Sources say Michael Porter will join Redhawks

Monday, August 16, 2010

Southeast Missouri State basketball fans and other hoops fans in this area who were hoping Michael Porter was going to play for the Redhawks will get their wish.

Several reliable sources have told me that the former Sikeston High School standout is transferring from Missouri State to Southeast.

Southeast coach Dickey Nutt is prohibited by NCAA regulations from commenting until everything is official regarding Porter's transfer, which could be finalized in the next several days.

Porter, a 6-foot-6, 225-pound forward who graduated from Sikeston High School in 2009, played as a freshman at Missouri State last season. He missed all but six games with a hamstring injury, scoring 23 points and collecting 13 rebounds in limited action.

Porter suffered a hip injury that required surgery during a single-vehicle accident in early June near Springfield, Mo. He reportedly is recovering well.

Landing Porter is a nice coup for Nutt, not only because Porter is a good player with plenty of future potential but also because Nutt wants to sign as many local products as he can, provided they have the necessary talent level.

And it sure can't hurt Southeast's chances of landing Scott County Central senior forward Otto Porter, Michael Porter's cousin who is being sought by major programs but also is being recruited heavily by the Redhawks.

Michael Porter, who also was recruited heavily by Southeast out of high school, will have to sit out the 2010-11 season under NCAA transfer rules, but he will be able to practice with the Redhawks.

Michael Porter will have three or four years of eligibility at Southeast. He was approved for a medical redshirt at Missouri State, which still would have given him four years of eligibility had he remained with that program.

Because the NCAA requires athletes to use their four years of eligibility within a five-year period from when they enter school, Porter's fifth year of school will coincide with his third season of playing for the Redhawks. Southeast could petition the NCAA to grant Porter an additional year for his injury-shortened season.

With guard Derek Thompson leaving the Southeast men's basketball program to be with his ailing mother in Detroit, the Redhawks have two available scholarships.

One will go to Porter, and several sources have told me the other could go to Josh Tabb, a 6-4, 195-pound guard who played three seasons at the University of Tennessee.

Tabb, a Carbondale (Ill.) High School product who began his prep career at Century High School in Ullin, Ill., withdrew from Tennessee in late October to return to Illinois to help care for his sick mother.

That came after Tabb had been suspended indefinitely from team activities Sept. 18. According to the Knoxville News Sentinel, Tennessee coach Bruce Pearl gave no reason for Tabb's suspension, other than saying he "hadn't taken care of his business like we expect him to as a senior.''

Tabb, who played both guard positions at Tennessee, started 11 games during the 2008-09 season, averaging 3.4 points and 17.4 minutes per contest while shooting 42.4 percent from 3-point range (14 of 33).

Tabb averaged 1.3 points and 9.3 minutes as a sophomore while averaging 3.5 points and 17.6 minutes as a freshman, when he made three starts.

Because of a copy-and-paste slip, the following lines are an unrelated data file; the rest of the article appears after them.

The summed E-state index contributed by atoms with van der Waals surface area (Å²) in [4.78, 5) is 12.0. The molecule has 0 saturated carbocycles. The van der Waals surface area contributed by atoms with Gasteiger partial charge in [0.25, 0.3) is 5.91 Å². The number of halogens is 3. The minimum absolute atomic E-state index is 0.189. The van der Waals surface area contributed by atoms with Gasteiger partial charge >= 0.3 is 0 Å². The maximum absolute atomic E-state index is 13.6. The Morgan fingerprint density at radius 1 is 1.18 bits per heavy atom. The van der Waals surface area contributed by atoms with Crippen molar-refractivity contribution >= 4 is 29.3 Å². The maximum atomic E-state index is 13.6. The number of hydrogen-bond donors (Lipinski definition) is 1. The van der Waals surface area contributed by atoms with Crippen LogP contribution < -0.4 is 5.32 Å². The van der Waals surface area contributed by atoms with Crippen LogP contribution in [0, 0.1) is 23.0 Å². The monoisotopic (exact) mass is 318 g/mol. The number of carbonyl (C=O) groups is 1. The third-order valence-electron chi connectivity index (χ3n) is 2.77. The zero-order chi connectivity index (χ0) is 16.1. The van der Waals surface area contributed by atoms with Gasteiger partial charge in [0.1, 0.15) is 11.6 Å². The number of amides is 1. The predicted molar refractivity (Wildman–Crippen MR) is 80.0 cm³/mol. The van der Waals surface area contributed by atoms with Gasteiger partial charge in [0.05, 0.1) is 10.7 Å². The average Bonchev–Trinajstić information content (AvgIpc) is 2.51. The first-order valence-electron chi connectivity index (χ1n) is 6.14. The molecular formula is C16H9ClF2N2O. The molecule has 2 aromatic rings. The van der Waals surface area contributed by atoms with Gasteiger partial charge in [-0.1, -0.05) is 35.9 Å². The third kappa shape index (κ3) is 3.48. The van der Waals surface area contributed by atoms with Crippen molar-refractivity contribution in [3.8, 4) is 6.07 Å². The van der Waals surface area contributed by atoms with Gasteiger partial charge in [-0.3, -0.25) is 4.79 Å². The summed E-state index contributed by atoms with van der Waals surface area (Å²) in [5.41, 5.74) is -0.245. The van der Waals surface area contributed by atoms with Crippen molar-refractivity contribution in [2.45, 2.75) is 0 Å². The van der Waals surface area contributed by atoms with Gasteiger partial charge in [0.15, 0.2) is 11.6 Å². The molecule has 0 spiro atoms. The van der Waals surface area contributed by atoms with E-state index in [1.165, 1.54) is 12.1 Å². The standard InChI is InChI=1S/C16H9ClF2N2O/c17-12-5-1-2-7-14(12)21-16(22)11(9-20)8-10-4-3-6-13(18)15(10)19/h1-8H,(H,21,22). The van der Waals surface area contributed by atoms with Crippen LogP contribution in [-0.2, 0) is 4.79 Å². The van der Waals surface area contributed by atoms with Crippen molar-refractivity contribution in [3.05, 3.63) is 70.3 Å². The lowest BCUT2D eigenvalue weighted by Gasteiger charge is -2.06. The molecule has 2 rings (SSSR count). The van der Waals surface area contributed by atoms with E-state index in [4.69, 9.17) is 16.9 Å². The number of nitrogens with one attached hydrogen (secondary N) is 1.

Known best for the Vols as a defensive stopper, Tabb would have just one season of eligibility at Southeast but he would be able to play this year.

Two former Southeast football standouts received national television exposure Thursday night.

Baltimore reserve linebacker/defensive end Edgar Jones saw plenty of playing time during the Ravens' preseason opener against the Carolina Panthers that was broadcast by ESPN.

And New England offensive lineman Dan Connolly made an ESPN SportsCenter highlight for throwing a key block that helped spring a touchdown during the Patriots' preseason opener against the New Orleans Saints.

Jones is back to his natural defensive position that earned him All-American honors at Southeast after he split time between linebacker and tight end last year. He enters his fourth NFL season.

Connolly, in his sixth NFL season, never had started a game on that level until he made four starts last year. With Pro Bowler Logan Mankins holding out, Connolly is currently the Patriots' starter at left guard.

Jones and Connolly, who made the NFL as undrafted free agents, are among four Southeast products on NFL rosters.

The most established among that group is Eugene Amano, solidly entrenched as a starter on the Tennessee Titans' offensive line. Amano is entering his seventh season after being drafted in the seventh and final round.

Amano, like Jones an All-American at Southeast, started 31 games the past two seasons at left guard before being moved to center this year, a position he also has played for the Titans. He has appeared in all but one game during his NFL career.

Cornerback Dimitri Patterson, another former Southeast All-American, is a reserve cornerback with the Philadelphia Eagles. He has played for several teams since joining the NFL as an undrafted free agent in 2005.

The team that beat the Plaza Tire Capahas in the opening round of the National Baseball Congress World Series wound up finishing second during the 32-team event.

The Seattle Studs fell to the Liberal (Kan.) Bee Jays 9-6 in Friday's championship game in Wichita, Kan.

Marty Mishow is a sports writer for the Southeast Missourian.

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